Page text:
• Slack messages do not require an immediate response except in urgent situations. Designate a specific keyword, like “urgent,” that team members can use in their notifications to know when a communication requires quick attention and action.  

 

Scale back on your notifications. 

Visit your Notifications preferences section and delete notifications that are distracting. Potentially set your mobile settings to “Nothing” and Flash window to “Never.”

Dear Slack, please add more customization to your “Custom” settings for notifications.

 

Use the Schedule Message feature. 

To respect the boundaries set by your team members without delaying your own workflow, schedule your messages to be sent at times that work best for them. This is especially helpful when working across different time zones. (Tip from @jpgcc_ on Twitter: to schedule messages on mobile long-press send.)

Dear Slack, please also add the schedule message option for replies.

 

Reply only when needed. 

Sending a reply creates a new notification. Sometimes all a message needs is a confirmation of receipt which can be accomplished via an emoji reaction โœ…. Or an ongoing message thread may deserve a scheduled time for a sync or blended meeting. Teams can even accomplish decision-making without creating a long Slack thread via emoji reactions, assuming the prework has been established. 

 

Lead by example with status updates. 

Team members take cues from leadership. As professionals strive to find work-life balance, they need leaders to pave the way. One way to break out of the green circle = productive cycle, is for leaders to openly and regularly share when they take breaks. Leaders can update their status when they step away for lunch ๐Ÿฅ—, take a break to exercise ๐Ÿšด, go out for a walk ๐ŸŒ„, prioritize caregiving responsibilities ๐Ÿ‘ช, or sign off for the night ๐Ÿ’ค.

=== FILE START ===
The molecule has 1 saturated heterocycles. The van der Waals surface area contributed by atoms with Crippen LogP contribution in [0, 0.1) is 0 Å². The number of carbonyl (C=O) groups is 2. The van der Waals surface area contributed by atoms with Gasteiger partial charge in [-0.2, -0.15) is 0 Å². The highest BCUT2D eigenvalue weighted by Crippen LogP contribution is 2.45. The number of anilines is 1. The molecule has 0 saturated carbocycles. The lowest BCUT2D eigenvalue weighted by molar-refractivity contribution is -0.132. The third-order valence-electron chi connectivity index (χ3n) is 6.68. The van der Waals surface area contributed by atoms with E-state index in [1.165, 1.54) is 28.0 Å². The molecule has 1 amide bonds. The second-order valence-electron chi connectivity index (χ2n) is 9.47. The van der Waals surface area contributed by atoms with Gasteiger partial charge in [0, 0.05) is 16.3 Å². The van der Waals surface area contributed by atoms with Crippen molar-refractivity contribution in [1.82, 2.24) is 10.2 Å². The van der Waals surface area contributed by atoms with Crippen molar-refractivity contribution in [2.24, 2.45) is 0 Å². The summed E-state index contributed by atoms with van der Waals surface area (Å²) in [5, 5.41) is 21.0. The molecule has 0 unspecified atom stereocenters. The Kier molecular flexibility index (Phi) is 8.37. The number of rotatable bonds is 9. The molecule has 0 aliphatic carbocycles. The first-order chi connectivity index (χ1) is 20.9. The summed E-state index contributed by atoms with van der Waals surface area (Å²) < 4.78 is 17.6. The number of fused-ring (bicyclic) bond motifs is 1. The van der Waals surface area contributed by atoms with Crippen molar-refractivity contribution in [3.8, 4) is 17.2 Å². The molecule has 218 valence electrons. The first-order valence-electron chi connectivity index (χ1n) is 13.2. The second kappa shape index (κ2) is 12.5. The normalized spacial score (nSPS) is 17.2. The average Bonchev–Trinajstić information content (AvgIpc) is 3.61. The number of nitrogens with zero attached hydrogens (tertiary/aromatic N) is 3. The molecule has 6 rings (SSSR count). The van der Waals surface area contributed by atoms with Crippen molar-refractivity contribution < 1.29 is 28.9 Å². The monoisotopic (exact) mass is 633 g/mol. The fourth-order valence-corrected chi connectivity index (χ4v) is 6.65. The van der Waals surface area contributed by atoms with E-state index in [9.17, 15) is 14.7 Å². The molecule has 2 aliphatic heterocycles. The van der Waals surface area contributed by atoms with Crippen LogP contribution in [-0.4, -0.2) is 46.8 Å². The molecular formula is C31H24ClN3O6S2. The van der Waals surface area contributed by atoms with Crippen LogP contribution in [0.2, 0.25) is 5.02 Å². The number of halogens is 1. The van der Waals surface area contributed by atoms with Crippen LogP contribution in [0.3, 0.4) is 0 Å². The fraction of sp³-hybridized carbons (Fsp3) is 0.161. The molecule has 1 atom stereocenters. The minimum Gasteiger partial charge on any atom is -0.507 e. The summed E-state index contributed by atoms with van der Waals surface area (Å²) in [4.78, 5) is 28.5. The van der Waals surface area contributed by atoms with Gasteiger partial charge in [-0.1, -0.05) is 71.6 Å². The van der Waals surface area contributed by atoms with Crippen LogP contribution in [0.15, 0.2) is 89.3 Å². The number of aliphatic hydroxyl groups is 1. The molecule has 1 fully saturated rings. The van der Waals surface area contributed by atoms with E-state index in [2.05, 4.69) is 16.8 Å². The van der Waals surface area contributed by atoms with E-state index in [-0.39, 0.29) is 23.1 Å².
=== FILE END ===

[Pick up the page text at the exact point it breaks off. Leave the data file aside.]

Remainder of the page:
This advice is specifically written for Slack features, but can apply to any tool where your team experiences the sync response creep.

As our CEO, Tammy Bjelland, shared with the Rosie Report, we “advise teams to be cognizant of the ways that async communication tools can quickly be warped into sync tools . . . It’s important to recognize the distinction between having the right balance of communication tools and knowing how to use them. Effectively balancing async and sync communication takes practice.”

Bjelland will also be joining the Slack Frontiers event this month. Hoping to see async communication leading the way as teams shift to a Digital HQ. Register here.

 


 Jacqueline Zeller, CMO at Workplaceless

Motivated by her own career path working on flexible, hybrid, and fully remote teams since 2011, Zeller advocates for effective remote work that creates opportunities. She advances the Workplaceless mission by creating content and fostering connections that help professionals and companies make remote work productive, healthy, and sustainable.

Follow her on LinkedIn.

Close
Answer a couple questions below and submit to schedule a complimentary consultation.

*You will not be automatically added to our mailing list.